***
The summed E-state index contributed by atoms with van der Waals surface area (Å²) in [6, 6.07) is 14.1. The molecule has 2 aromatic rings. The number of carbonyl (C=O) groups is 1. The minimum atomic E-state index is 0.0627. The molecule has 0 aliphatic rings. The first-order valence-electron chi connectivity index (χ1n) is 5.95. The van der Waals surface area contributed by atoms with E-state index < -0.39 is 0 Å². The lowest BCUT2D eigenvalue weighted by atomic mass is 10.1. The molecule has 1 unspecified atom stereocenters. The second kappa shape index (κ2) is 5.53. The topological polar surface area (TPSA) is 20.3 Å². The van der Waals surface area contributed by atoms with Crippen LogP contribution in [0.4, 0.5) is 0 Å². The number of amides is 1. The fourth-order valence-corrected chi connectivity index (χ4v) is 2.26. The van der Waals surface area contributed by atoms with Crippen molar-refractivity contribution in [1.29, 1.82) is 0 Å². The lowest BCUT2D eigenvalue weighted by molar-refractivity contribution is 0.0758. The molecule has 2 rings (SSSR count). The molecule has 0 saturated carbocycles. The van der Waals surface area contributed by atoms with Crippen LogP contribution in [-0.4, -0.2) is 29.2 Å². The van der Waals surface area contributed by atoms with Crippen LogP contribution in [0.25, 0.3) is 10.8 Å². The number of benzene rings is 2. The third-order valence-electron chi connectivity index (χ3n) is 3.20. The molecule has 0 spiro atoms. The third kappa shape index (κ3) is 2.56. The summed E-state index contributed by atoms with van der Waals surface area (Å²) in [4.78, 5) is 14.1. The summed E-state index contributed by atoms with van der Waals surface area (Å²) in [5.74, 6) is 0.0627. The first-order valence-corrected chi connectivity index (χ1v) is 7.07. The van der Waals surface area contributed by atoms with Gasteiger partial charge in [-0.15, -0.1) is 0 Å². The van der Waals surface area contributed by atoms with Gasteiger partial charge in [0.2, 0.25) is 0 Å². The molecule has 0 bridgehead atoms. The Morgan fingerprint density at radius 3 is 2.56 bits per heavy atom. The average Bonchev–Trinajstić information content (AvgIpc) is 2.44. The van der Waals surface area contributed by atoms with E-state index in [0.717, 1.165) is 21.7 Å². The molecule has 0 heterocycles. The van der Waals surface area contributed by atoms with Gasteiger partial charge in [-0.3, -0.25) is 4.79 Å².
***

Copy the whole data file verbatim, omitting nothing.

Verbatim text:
The summed E-state index contributed by atoms with van der Waals surface area (Å²) in [6, 6.07) is 14.1. The molecule has 2 aromatic rings. The number of carbonyl (C=O) groups is 1. The minimum atomic E-state index is 0.0627. The molecule has 0 aliphatic rings. The first-order valence-electron chi connectivity index (χ1n) is 5.95. The van der Waals surface area contributed by atoms with E-state index < -0.39 is 0 Å². The lowest BCUT2D eigenvalue weighted by atomic mass is 10.1. The molecule has 1 unspecified atom stereocenters. The second kappa shape index (κ2) is 5.53. The topological polar surface area (TPSA) is 20.3 Å². The van der Waals surface area contributed by atoms with Crippen LogP contribution in [0.4, 0.5) is 0 Å². The number of amides is 1. The fourth-order valence-corrected chi connectivity index (χ4v) is 2.26. The van der Waals surface area contributed by atoms with Crippen molar-refractivity contribution in [1.29, 1.82) is 0 Å². The lowest BCUT2D eigenvalue weighted by molar-refractivity contribution is 0.0758. The molecule has 2 rings (SSSR count). The molecule has 0 saturated carbocycles. The van der Waals surface area contributed by atoms with Crippen LogP contribution in [-0.4, -0.2) is 29.2 Å². The van der Waals surface area contributed by atoms with Crippen LogP contribution in [0.25, 0.3) is 10.8 Å². The number of benzene rings is 2. The third-order valence-electron chi connectivity index (χ3n) is 3.20. The molecule has 0 spiro atoms. The third kappa shape index (κ3) is 2.56. The summed E-state index contributed by atoms with van der Waals surface area (Å²) in [4.78, 5) is 14.1. The summed E-state index contributed by atoms with van der Waals surface area (Å²) in [5.74, 6) is 0.0627. The first-order valence-corrected chi connectivity index (χ1v) is 7.07. The van der Waals surface area contributed by atoms with Gasteiger partial charge in [-0.15, -0.1) is 0 Å². The van der Waals surface area contributed by atoms with Gasteiger partial charge in [0.2, 0.25) is 0 Å². The molecule has 0 bridgehead atoms. The Morgan fingerprint density at radius 3 is 2.56 bits per heavy atom. The average Bonchev–Trinajstić information content (AvgIpc) is 2.44. The van der Waals surface area contributed by atoms with E-state index in [0.717, 1.165) is 21.7 Å². The molecule has 0 heterocycles. The van der Waals surface area contributed by atoms with Gasteiger partial charge in [-0.3, -0.25) is 4.79 Å².